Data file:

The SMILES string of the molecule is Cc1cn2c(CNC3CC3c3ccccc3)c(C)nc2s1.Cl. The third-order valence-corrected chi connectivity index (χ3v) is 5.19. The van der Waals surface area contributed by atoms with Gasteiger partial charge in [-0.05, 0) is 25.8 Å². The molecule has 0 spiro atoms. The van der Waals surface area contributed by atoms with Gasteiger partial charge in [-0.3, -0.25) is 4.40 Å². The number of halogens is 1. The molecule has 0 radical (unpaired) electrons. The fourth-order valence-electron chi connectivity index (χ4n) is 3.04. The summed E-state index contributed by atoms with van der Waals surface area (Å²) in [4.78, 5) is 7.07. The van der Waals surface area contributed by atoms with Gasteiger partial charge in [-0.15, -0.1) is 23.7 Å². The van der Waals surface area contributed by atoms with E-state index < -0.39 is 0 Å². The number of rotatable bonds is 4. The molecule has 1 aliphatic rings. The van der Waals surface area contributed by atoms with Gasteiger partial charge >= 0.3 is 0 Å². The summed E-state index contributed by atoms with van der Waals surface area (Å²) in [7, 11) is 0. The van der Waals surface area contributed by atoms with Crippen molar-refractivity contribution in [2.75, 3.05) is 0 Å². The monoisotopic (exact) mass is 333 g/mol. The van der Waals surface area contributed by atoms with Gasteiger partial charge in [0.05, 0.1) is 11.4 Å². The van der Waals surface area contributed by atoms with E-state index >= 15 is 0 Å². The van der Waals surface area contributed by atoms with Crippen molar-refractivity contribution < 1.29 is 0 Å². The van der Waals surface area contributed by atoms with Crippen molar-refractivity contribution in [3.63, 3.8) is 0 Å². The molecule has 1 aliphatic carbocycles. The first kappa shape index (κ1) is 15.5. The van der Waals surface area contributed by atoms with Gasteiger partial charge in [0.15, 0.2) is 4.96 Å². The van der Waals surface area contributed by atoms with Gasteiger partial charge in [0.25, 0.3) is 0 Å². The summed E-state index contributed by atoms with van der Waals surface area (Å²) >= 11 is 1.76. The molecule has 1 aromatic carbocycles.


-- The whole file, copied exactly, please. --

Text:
The SMILES string of the molecule is Cc1cn2c(CNC3CC3c3ccccc3)c(C)nc2s1.Cl. The third-order valence-corrected chi connectivity index (χ3v) is 5.19. The van der Waals surface area contributed by atoms with Gasteiger partial charge in [-0.05, 0) is 25.8 Å². The molecule has 0 spiro atoms. The van der Waals surface area contributed by atoms with Gasteiger partial charge in [-0.3, -0.25) is 4.40 Å². The number of halogens is 1. The molecule has 0 radical (unpaired) electrons. The fourth-order valence-electron chi connectivity index (χ4n) is 3.04. The summed E-state index contributed by atoms with van der Waals surface area (Å²) in [4.78, 5) is 7.07. The van der Waals surface area contributed by atoms with Gasteiger partial charge in [-0.15, -0.1) is 23.7 Å². The van der Waals surface area contributed by atoms with E-state index < -0.39 is 0 Å². The number of rotatable bonds is 4. The molecule has 1 aliphatic rings. The van der Waals surface area contributed by atoms with Gasteiger partial charge >= 0.3 is 0 Å². The summed E-state index contributed by atoms with van der Waals surface area (Å²) in [7, 11) is 0. The van der Waals surface area contributed by atoms with Crippen molar-refractivity contribution in [2.75, 3.05) is 0 Å². The monoisotopic (exact) mass is 333 g/mol. The van der Waals surface area contributed by atoms with Gasteiger partial charge in [0.05, 0.1) is 11.4 Å². The van der Waals surface area contributed by atoms with E-state index >= 15 is 0 Å². The van der Waals surface area contributed by atoms with Crippen molar-refractivity contribution < 1.29 is 0 Å². The van der Waals surface area contributed by atoms with Crippen molar-refractivity contribution in [3.63, 3.8) is 0 Å². The molecule has 1 aliphatic carbocycles. The first kappa shape index (κ1) is 15.5. The van der Waals surface area contributed by atoms with Gasteiger partial charge in [0.15, 0.2) is 4.96 Å². The van der Waals surface area contributed by atoms with Gasteiger partial charge in [0.25, 0.3) is 0 Å². The summed E-state index contributed by atoms with van der Waals surface area (Å²) >= 11 is 1.76. The molecule has 1 aromatic carbocycles.